Sea of Tranquility: A novel
by John St. Emily Mandel
Hardcover- $17.44

NEW YORK TIMES BEST SELLER • The award-winning, best-selling author of Station Eleven and The Glass Hotel returns with a novel of art, ...

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  "If you could alter events and change the course of history, would you do so?" by thewanderingjew (see profile) 08/01/22

Sea of Tranquility, Emily St. John Mandel, author; John Lee, Dylan Moore, Arthur Morey, Kirsten Potter, narrators
This novel takes the reader full circle, over a period of several hundred years, from a time in the past to a time in the future, from Earth to the Moon and its interplanetary colonies. It posits the question of time travel. What would be the effect of any possible interference on the events occurring in the past, present or future? Would meddling change the course of the future or the past, and if so, would it have devastating or positive results?
When the story begins, it is in the past, in the year 1912. Edwin St. Andrew is a young man who has been sent away by his father. He has not been able to find something constructive to occupy his time; he is a bit of a troublemaker, and since he will not inherit because of the rights of primogeniture, he has become somewhat of an embarrassment. He travels to Canada and meets a variety of people, some known to him already and some who are new acquaintances. He seems content, though aware of his exile. He even takes music lessons. One day, while wandering in a remote area of Vancouver, Edwin encounters a strange priest in a forest and then experiences something of a hallucination, involving the sound of a violin. It makes him physically ill. Who was the priest?
As the story takes place in the time period of Gaspery-Jacques Robert’s life, on into the future, we meet several other characters who also experience hallucinations that have Vancouver and violin music in common. Morilla is a young woman who, as a young girl, had an odd hallucination in which she encountered a strange man on her way home from school. He called out her name right before his arrest for murder. Then we meet Olive Llewellyn, an author who writes a novel that includes a scene in which a character experiences a similar hallucination to Edwin’s, about a forest. In each hallucination there is the sound of the music made by a violin. A few hundred years into the future. There is also a video made that somehow captures the time period of one of these glitches that causes the hallucination. Vincent, a dear friend of Morilla made the video using her brother Paul James Smith’s music. He was a composer.
Suddenly the reader is in another time, three hundred years into the future, and the reader meets Gaspery Jacques Roberts. He is also drifting through life with no real purpose until his sister, Zoey, tells him about a problem she is dealing with at the Time Institute. It has something to do with time travel. He is intrigued by her talk of an anomalie in the time continuum that seems to have occurred more than once. He begs to join the company to help find out what it is. She refuses but an associate, Ephrem, takes him more seriously and after five years of intensive training, he is given his first assignment as an investigator of the anomalie. He is warned not to interfere with any events, even to save a life. He is merely to investigate, interview, and report his findings to the group. They do not know what the results of meddling will be down the road and often attempt to correct whatever interference might occur. If it is deliberate, there will be dire consequences for the person responsible.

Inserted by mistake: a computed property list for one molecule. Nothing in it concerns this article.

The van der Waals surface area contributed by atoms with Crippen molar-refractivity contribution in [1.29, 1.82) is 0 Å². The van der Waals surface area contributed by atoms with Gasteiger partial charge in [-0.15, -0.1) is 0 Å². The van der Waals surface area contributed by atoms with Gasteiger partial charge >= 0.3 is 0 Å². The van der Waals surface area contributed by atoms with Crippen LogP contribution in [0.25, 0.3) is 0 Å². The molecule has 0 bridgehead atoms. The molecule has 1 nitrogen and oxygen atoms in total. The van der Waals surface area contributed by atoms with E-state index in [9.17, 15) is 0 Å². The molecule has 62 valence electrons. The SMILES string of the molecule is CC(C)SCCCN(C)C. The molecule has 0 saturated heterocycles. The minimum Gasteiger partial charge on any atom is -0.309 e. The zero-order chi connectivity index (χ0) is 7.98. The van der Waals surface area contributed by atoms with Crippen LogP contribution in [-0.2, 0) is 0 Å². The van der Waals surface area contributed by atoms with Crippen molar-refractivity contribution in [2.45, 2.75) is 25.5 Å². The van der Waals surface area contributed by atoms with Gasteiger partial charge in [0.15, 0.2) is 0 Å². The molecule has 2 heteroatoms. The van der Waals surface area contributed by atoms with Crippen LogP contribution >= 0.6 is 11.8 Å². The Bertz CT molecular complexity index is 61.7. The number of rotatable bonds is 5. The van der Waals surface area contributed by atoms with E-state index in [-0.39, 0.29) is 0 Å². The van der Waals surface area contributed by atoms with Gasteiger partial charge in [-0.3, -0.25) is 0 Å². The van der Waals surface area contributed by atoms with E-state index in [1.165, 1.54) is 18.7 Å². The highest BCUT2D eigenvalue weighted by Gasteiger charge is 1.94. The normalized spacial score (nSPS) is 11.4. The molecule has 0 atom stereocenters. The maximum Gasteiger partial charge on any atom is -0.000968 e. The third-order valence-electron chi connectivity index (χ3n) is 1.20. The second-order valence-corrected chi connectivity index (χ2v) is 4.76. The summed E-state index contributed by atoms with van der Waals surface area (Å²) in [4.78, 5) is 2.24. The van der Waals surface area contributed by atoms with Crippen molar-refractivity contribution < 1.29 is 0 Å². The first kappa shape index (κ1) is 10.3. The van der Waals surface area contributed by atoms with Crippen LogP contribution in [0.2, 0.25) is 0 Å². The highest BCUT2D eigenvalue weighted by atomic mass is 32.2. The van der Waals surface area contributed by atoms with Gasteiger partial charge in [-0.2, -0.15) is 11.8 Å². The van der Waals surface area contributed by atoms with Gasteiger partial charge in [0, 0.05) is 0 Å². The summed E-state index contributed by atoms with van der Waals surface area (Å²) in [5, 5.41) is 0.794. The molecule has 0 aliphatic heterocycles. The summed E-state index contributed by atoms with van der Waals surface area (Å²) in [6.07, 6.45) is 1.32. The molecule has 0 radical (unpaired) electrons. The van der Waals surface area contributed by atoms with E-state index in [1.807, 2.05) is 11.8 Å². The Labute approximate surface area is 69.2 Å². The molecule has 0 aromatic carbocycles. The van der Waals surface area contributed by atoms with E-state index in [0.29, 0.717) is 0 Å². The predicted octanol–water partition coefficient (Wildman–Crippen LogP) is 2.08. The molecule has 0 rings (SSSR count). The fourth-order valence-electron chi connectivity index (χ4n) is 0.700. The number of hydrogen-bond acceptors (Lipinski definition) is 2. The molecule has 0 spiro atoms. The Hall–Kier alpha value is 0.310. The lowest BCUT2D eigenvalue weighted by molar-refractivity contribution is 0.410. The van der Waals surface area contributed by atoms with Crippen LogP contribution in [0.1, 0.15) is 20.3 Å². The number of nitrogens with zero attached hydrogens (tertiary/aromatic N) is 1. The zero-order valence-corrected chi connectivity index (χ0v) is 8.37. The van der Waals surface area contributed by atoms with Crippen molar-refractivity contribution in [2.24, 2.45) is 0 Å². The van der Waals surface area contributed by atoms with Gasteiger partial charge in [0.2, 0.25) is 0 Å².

As the novel deals with crimes and pandemics, questions are raised. It turns out that this brief little book has a profound message about time and its influence on our lives. Is the future already written? Are there doppelgangers or time travelers? Can a person be in more than one place at a time? How are the time travelers affected by their experiences? Are those whose lives are interfered with or interrupted by a time traveler actually altered, or does the same thing that would have happened, actually happen anyway, at some point after it is delayed? Can a catastrophic event be prevented? If it is, will it occur later on, in another way? Can time play tricks on us? If a person time travels, can that person be in more than one place at a time? Can that person actually alter the future? Would it be possible to change the past, and if so, how would that affect all things in the future? If you knew someone was going to die, would you be able to stand by and do nothing or would you compromise the future and yourself? Is altering the future in that case a worthy crime? Would your own humanity be compromised if you allowed a tragedy to take place and did nothing, because, in essence, the event has either already occurred or is intended to occur sometime in the future? Could you be a time traveler? Would you be able to watch a tragedy and not try to prevent it? Could you stand by and watch without making an attempt to save someone you know is about to be hurt or worse? Would you risk altering time by warning someone of impending disaster? If a person time travels, is it possible to meet themselves in another time frame? Would that upset the continuum? Would the time traveler know that the person they encountered was none other than themselves at a different age? Do Gaspery-Jacques Roberts, Alan Sami, and Edwin St. Andrew have anything in common with each other? And finally, could you be a time traveler?

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